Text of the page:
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Editorial: Potential pot fortunes lie in equipment, legal suppliers

As anyone wearing a pair of Levi’s should know, the durable fortunes made in the California gold rush of the mid-1800s were pocketed by the men who provided the jeans, shovels and other supplies the Forty-Niners needed to peck nuggets out of the hillsides and streambeds.

Cornelius Vanderbilt of railroading fame first built his fortune with steamships carrying the gold-struck from places like New York down to Nicaragua, where others ships ferried them up to California.

So it may well be with the green rush; the seeming riches possible from the cultivation and sale of marijuana in Washington. More than 1,100 would-be growers have filed applications with the state. Hundreds more want to process or retail the stuff. Although the Washington Liquor Control Board, which oversees the emerging industry, has weighted the system to favor small operators, many of these entrepreneurs will not have everything they need to set up shop or a growing operation.

Enter companies like Arbormain and its parent company, Privateer Holdings, which are the budding Levis and Vanderbilts of today.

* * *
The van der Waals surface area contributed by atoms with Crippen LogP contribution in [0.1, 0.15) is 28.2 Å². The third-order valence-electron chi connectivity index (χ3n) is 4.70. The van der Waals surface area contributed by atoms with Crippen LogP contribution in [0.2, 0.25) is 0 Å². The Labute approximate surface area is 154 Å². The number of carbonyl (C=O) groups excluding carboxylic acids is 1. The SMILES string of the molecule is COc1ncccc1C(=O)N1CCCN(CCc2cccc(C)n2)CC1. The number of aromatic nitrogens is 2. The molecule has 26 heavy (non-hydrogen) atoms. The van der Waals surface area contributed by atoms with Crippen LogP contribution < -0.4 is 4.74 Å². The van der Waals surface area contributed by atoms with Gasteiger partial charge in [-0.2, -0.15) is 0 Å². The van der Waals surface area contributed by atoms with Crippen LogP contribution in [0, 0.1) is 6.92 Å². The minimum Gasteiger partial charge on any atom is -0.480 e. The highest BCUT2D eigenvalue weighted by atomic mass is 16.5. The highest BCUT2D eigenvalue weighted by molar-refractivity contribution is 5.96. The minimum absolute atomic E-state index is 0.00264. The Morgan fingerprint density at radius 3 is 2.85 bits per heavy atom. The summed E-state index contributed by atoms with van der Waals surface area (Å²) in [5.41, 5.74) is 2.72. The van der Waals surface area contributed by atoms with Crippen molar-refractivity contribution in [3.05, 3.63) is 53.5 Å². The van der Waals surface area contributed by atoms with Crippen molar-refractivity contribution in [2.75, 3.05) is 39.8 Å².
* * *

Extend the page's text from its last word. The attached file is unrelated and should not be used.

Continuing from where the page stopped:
Arbormain plans to make three empty West Plains warehouses into a home for small growers. Arbormain could supply lights, water and security, and the growers sign a lease and take care of cultivation.

Arbormain and similar businesses can also identify the communities that will accept large growing operations, and the windfall tax revenue that will come with them. Airway Heights could benefit substantially if Arbormain invests a potential $5 million in improvements, and hosts as many as 40 workers.

But the outcome of Washington’s experiment with legalized marijuana, as well as the one in Colorado, where the wraps come off Wednesday, still depends on the forbearance of the U.S. Department of Justice, and the finessing of proscriptions against financial institutions’ handling of funds with known connections to drugs.

The two states may be willing domiciles for the marijuana business, but federal law supersedes state, and everyone growing, processing or selling the stuff may run the risk of a post-2017 administration that will not tolerate the sale of a drug the law foolishly equates with heroin.

Privateer Holdings, its subsidiaries, and other such companies are doing something else for their clients: aggregating and assuming risk.

By taking responsibility for warehousing grower operations, or offering online services – whatever these new business men and women would not have the scale to do themselves – they will have invested the millions of dollars potentially subject to seizure. Losing a room full of plants would be painful, losing the room much worse.

As the dawn of legalization approaches, and those chosen to participate prepare, the pretenders will be separated from the Privateers. We have supported legalization, but wonder if the industry will look as it was envisioned in five years.

With all that will be at stake, there will be nothing laid-back about it.

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